Follow-Up Friday is our attempt to put the news into context. Once a week, well call out a recent headline, provide an update, and explain why itmatters.
It used to be that i/o, Googles huge annual developer conference, offered one of the very few opportunities for fans of the companyand reporters who cover itto spot its publicity-shy CEO Larry Page. In 2013 he took audience questions for the better part of an hour, and as late as 2015, he showed up at an off-the-record press gathering and patiently mingled with scribes.
In 2016, there was no Page to be found at i/o, even though it was held across the street from the Google campus. But then, in 2016, Page was no longer the CEO of Google. Instead, he was the leader of a holding company called Alphabet, a rearrangement of the company that left Page in charge, but gave a degree of autonomy to the leaders of its various divisions, who now assumed CEO titles. At the annual i/o press gathering it was Pages successor as Google CEO, Sundar Pichai, who was surrounded by the throng of reporters.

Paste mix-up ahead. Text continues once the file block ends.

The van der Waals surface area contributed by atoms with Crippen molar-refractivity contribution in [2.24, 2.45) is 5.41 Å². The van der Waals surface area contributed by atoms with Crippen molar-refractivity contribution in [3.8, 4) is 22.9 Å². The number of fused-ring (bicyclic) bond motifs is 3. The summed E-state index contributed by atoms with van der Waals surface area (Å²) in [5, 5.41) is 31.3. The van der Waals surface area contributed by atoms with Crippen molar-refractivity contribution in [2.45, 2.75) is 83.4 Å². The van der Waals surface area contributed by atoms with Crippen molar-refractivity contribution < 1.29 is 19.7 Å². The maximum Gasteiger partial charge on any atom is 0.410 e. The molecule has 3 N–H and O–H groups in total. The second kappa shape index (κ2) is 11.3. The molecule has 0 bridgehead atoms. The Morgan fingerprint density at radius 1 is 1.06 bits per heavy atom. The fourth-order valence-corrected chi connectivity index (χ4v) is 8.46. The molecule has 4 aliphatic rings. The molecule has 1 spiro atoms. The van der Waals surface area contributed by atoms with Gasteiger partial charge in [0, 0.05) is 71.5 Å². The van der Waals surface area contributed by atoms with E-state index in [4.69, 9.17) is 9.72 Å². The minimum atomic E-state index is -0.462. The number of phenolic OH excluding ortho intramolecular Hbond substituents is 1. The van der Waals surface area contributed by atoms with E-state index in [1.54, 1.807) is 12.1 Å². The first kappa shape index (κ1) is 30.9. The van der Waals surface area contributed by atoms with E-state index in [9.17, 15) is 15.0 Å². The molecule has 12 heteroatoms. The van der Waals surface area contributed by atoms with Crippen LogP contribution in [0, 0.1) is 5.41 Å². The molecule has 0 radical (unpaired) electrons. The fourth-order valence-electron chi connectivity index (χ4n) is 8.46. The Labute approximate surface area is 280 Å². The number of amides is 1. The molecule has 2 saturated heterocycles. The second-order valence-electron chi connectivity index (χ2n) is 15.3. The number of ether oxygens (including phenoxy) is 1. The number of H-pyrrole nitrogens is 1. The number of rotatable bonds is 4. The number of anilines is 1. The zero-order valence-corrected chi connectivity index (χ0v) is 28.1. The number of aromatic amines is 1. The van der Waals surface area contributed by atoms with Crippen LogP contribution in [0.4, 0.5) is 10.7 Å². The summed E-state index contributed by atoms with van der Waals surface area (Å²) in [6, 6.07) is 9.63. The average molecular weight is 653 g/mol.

Back when he was CEO of Google, Larry Page speaks at i/o in 2013. (Justin Sullivan / GettyImages)
The part thats still called Google remains mighty, but it is not Alphabet. Its just part of it. But its the part that most people interact with, with search, Android, Gmail, and even the data centers. The new companiesGoogle Ventures (now GV), Verily, Fiber, Calico, Sidewalk, Nest, Google Capital, and Jigsaw (formerly called Google Ideas)are structured as entities, but for earnings purposes are all bundled together in a category called other bets.